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Am J Respir Crit Care Med. 2003 Mar 15;167(6):889-94. Epub 2002 Nov 21.

Pulmonary veno-occlusive disease caused by an inherited mutation in bone morphogenetic protein receptor II.

Author information

1
Division of Allergy, Pulmonary and Critical Care Medicine, Vanderbilt University Medical Center, T-1217 Medical Center North, Nashville, TN 37232-2650, USA. james.runo@mcmail.vanderbilt.edu

Abstract

Pulmonary veno-occlusive disease (PVOD) is a rare form of pulmonary hypertension in which the vascular changes originate in the small pulmonary veins and venules. The pathogenesis is unknown and any link with primary pulmonary hypertension (PPH) has been speculative. Mutations in the bone morphogenetic protein receptor II (BMPR2) gene have been identified in at least 50% of familial cases and in 25% of sporadic cases of PPH. We report a patient with documented PVOD whose mother had severe pulmonary hypertension. Sequencing of the patient's BMPR2 coding region revealed a del44C mutation in Exon 1 that is predicted to encode for a truncated protein. Analysis of DNA from family members suggests that this mutation was transmitted by the proband's mother to two of her four children. The finding of PVOD associated with a BMPR2 mutation reveals a possible pathogenetic connection with PPH.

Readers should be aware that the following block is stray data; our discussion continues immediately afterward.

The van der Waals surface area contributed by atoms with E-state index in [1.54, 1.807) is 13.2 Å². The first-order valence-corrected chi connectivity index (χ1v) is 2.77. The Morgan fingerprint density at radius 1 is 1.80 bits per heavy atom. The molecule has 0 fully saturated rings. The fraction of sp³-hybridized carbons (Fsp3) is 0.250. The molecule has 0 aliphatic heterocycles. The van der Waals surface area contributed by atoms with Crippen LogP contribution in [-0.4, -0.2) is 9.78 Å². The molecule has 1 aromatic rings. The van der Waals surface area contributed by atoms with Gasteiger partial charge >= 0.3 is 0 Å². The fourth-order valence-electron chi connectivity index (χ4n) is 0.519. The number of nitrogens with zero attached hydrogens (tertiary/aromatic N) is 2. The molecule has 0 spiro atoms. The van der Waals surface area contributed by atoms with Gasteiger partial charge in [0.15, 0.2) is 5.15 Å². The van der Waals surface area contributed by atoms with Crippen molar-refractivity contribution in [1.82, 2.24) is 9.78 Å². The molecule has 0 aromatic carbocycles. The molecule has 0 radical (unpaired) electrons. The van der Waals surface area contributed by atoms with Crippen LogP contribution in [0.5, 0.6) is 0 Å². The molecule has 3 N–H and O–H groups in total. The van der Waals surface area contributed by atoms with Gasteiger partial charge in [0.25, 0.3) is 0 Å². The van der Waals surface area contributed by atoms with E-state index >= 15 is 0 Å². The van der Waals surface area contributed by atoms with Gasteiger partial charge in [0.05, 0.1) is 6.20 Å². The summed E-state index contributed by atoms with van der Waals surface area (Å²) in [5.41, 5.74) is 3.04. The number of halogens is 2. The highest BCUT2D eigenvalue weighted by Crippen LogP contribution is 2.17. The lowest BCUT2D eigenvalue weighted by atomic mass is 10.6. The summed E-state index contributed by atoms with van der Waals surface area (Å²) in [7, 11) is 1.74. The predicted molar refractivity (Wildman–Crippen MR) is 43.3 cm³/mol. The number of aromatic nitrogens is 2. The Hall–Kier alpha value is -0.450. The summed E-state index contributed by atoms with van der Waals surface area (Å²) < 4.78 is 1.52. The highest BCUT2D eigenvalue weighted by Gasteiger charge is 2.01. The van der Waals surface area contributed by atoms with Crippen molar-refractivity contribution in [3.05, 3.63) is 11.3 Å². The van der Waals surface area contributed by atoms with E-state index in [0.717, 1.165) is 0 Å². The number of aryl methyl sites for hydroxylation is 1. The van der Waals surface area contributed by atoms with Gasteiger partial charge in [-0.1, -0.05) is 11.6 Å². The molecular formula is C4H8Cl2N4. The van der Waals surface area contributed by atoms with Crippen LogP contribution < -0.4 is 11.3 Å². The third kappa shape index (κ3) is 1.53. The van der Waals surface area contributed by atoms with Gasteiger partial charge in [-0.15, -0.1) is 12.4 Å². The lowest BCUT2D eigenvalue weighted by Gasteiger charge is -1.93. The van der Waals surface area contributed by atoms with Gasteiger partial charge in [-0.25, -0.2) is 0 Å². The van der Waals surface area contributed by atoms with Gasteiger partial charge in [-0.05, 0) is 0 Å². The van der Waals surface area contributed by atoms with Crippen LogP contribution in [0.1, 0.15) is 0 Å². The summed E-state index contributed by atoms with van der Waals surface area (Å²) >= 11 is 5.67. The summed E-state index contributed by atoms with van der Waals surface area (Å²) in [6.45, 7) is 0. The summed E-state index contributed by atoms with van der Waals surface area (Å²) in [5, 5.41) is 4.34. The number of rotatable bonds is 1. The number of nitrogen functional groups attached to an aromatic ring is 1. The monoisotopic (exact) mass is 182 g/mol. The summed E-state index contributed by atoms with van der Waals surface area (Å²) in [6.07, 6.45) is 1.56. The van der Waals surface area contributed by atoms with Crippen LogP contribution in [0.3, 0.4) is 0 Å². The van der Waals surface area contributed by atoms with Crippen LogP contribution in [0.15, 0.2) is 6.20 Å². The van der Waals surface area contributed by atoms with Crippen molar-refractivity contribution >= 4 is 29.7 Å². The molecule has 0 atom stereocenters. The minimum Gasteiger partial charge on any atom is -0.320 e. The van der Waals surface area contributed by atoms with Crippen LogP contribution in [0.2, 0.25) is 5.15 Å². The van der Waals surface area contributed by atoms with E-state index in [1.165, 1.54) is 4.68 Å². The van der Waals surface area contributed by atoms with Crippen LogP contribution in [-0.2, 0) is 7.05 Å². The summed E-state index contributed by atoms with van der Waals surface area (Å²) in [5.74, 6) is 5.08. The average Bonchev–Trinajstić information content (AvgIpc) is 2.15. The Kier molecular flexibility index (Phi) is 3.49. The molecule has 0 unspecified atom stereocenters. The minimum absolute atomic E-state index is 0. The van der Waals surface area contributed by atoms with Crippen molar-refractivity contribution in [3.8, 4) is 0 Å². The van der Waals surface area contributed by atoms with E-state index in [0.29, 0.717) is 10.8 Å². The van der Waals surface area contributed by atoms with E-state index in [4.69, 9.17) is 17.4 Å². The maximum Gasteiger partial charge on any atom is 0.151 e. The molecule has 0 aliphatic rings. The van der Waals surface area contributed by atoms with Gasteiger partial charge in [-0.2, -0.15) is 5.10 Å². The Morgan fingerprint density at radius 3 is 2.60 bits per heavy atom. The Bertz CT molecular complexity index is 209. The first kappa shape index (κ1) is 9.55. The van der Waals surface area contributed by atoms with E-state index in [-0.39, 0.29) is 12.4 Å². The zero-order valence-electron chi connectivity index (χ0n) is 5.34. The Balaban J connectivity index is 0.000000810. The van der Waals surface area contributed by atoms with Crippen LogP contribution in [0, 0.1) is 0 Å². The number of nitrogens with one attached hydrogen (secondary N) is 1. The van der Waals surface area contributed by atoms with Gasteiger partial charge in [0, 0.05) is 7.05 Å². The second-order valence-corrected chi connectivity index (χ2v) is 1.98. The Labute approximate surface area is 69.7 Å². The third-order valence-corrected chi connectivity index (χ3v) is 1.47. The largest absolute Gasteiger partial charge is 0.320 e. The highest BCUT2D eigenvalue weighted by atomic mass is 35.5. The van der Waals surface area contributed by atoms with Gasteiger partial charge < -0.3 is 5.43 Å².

PMID:
12446270
DOI:
10.1164/rccm.200208-861OC
[Indexed for MEDLINE]

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